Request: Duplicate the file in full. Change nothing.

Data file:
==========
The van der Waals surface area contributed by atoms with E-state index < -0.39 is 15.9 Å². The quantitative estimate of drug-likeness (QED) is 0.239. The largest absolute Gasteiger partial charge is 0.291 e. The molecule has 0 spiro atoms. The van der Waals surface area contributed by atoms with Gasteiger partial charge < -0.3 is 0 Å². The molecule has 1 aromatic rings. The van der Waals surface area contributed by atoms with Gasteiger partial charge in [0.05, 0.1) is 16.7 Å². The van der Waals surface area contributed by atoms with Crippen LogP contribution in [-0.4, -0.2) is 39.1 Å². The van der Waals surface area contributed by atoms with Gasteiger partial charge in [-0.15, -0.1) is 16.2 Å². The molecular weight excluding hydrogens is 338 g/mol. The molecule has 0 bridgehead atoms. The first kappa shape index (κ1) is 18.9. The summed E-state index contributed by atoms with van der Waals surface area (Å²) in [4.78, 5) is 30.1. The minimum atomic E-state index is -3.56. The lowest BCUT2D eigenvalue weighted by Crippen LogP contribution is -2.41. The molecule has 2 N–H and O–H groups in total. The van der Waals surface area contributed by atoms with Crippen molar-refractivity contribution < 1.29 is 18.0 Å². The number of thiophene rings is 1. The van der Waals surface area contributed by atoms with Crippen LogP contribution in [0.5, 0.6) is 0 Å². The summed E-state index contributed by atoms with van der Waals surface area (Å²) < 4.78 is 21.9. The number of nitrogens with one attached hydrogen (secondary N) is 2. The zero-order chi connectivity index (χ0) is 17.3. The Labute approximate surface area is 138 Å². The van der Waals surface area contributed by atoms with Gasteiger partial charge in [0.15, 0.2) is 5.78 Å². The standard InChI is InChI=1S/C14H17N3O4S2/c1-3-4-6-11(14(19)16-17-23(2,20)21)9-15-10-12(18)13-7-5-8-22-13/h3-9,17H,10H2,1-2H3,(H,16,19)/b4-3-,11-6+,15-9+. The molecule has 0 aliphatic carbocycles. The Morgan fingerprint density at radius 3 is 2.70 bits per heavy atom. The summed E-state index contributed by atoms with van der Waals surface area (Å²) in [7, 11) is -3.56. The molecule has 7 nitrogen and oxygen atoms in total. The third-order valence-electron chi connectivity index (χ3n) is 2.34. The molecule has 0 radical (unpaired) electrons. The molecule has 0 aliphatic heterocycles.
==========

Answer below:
The van der Waals surface area contributed by atoms with E-state index < -0.39 is 15.9 Å². The quantitative estimate of drug-likeness (QED) is 0.239. The largest absolute Gasteiger partial charge is 0.291 e. The molecule has 0 spiro atoms. The van der Waals surface area contributed by atoms with Gasteiger partial charge < -0.3 is 0 Å². The molecule has 1 aromatic rings. The van der Waals surface area contributed by atoms with Gasteiger partial charge in [0.05, 0.1) is 16.7 Å². The van der Waals surface area contributed by atoms with Crippen LogP contribution in [-0.4, -0.2) is 39.1 Å². The van der Waals surface area contributed by atoms with Gasteiger partial charge in [-0.15, -0.1) is 16.2 Å². The molecular weight excluding hydrogens is 338 g/mol. The molecule has 0 bridgehead atoms. The first kappa shape index (κ1) is 18.9. The summed E-state index contributed by atoms with van der Waals surface area (Å²) in [4.78, 5) is 30.1. The minimum atomic E-state index is -3.56. The lowest BCUT2D eigenvalue weighted by Crippen LogP contribution is -2.41. The molecule has 2 N–H and O–H groups in total. The van der Waals surface area contributed by atoms with Crippen molar-refractivity contribution < 1.29 is 18.0 Å². The number of thiophene rings is 1. The van der Waals surface area contributed by atoms with Crippen LogP contribution in [0.5, 0.6) is 0 Å². The summed E-state index contributed by atoms with van der Waals surface area (Å²) < 4.78 is 21.9. The number of nitrogens with one attached hydrogen (secondary N) is 2. The zero-order chi connectivity index (χ0) is 17.3. The Labute approximate surface area is 138 Å². The van der Waals surface area contributed by atoms with Gasteiger partial charge in [0.15, 0.2) is 5.78 Å². The standard InChI is InChI=1S/C14H17N3O4S2/c1-3-4-6-11(14(19)16-17-23(2,20)21)9-15-10-12(18)13-7-5-8-22-13/h3-9,17H,10H2,1-2H3,(H,16,19)/b4-3-,11-6+,15-9+. The molecule has 0 aliphatic carbocycles. The Morgan fingerprint density at radius 3 is 2.70 bits per heavy atom. The summed E-state index contributed by atoms with van der Waals surface area (Å²) in [7, 11) is -3.56. The molecule has 7 nitrogen and oxygen atoms in total. The third-order valence-electron chi connectivity index (χ3n) is 2.34. The molecule has 0 radical (unpaired) electrons. The molecule has 0 aliphatic heterocycles.